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Buddhism and mental Health

Buddhism is not meant for mental health applications. There are simply not enough numbers throughout it’s history of over 2,555 years to warrant any claims that it does.

What gets focused on recently is that fact that benefits of Buddhist practice if one is totally embracing all that they can of Buddhist life and culture can be seen as benefiting those with mental health problems.

Buddhism is for well people.



I am a Bhikshuni ordained in Mahayana Chinese Buddhist tradition. I'm currently translating Vinaya sutras from the Chinese Mahayana Tripitaka.

4 thoughts on “Buddhism and mental Health

    1. There is not enough large date to support this. Only some data exists, all the studies so far look at the effects of some meditation not the methods, too many factors like the persons mental state at the time of meditation, diligence, and aptitude for the practice come into play. Not until there is enough evidence in the form of life studies with the same very large group of people have been done very carefully and with lots of monitoring would it be considered a valid conclusion. As of now, I have not seen enough date beyond “opinion” or “recomendationed” to be satisfactory.

      Buddhists with mental health issues cannot cure themselves with methods from Buddhism.

      All Buddhists should strive for only enlightenment, that’s what the methods are meant for.

      Buddhist practice has what some refer to as “effects producing improved mental health” but it’s only temporary, dependent on many factors; not for the majority and not in a stable way, there are no cures for mental health; just practice as you can.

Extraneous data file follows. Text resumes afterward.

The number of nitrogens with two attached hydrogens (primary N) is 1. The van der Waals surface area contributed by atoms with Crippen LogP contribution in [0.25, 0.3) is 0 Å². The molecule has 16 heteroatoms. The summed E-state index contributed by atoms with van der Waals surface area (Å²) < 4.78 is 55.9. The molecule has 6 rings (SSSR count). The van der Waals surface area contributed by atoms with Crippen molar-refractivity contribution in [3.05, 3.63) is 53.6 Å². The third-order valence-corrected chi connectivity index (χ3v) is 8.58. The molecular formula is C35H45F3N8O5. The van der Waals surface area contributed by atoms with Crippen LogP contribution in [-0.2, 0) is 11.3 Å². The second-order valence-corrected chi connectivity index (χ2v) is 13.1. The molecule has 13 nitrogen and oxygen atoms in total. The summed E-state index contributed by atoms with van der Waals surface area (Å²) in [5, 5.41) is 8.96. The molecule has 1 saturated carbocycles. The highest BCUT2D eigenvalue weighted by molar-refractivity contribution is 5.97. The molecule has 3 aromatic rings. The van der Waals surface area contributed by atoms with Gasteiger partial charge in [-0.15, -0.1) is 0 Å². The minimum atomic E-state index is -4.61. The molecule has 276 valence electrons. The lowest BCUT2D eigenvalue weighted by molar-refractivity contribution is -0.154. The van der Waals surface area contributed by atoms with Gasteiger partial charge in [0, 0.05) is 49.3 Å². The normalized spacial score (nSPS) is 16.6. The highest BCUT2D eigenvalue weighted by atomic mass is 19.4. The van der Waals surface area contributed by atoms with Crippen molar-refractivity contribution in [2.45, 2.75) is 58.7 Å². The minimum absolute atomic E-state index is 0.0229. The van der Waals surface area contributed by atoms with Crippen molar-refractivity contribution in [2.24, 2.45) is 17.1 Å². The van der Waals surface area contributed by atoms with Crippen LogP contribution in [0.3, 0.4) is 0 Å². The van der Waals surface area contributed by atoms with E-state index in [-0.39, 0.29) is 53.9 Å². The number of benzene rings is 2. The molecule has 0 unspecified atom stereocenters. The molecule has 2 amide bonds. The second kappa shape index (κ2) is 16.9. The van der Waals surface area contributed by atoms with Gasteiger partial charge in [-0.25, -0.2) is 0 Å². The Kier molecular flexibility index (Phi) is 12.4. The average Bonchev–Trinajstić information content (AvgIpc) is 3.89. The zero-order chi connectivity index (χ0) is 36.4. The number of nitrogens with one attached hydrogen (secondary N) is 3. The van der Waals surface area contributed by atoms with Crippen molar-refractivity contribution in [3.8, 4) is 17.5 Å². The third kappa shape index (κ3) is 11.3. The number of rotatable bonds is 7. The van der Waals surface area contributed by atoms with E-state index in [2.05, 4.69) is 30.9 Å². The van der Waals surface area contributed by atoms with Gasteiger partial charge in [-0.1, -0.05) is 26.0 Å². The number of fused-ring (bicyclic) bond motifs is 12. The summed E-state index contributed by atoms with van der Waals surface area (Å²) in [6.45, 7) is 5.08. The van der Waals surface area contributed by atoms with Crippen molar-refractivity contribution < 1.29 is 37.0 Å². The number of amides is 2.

1. Mental illness seems impermanent when in fact for serious chronic disorders it cycles repeated. The fact is the cycles are not unbroken, they happen. They are always going to. Science has documented the facts of those with chemical imbalances with repeated and repeatable investigation and proven this. It is wrong to promote Buddhism as therapy, it just is not. There may be temporary relief but denial is the biggest part of the mentally unwell’s mindset already and denial is the biggest obstacle to stability for the mentally unwell. Buddhist methods are only meant for those well persons seeking enlightenment. Meditation is just a method that helps temporarily, if there is no outside effort in your daily life to support mental wellness then you cannot claim it works at all. The point in meditation or other Buddhist methods is to train your mind (a well mind) to remove obstacles. And for the chronic mental illness that obstacle just keeps coming. I’m not arguing the point, just face it, reality is just reality.


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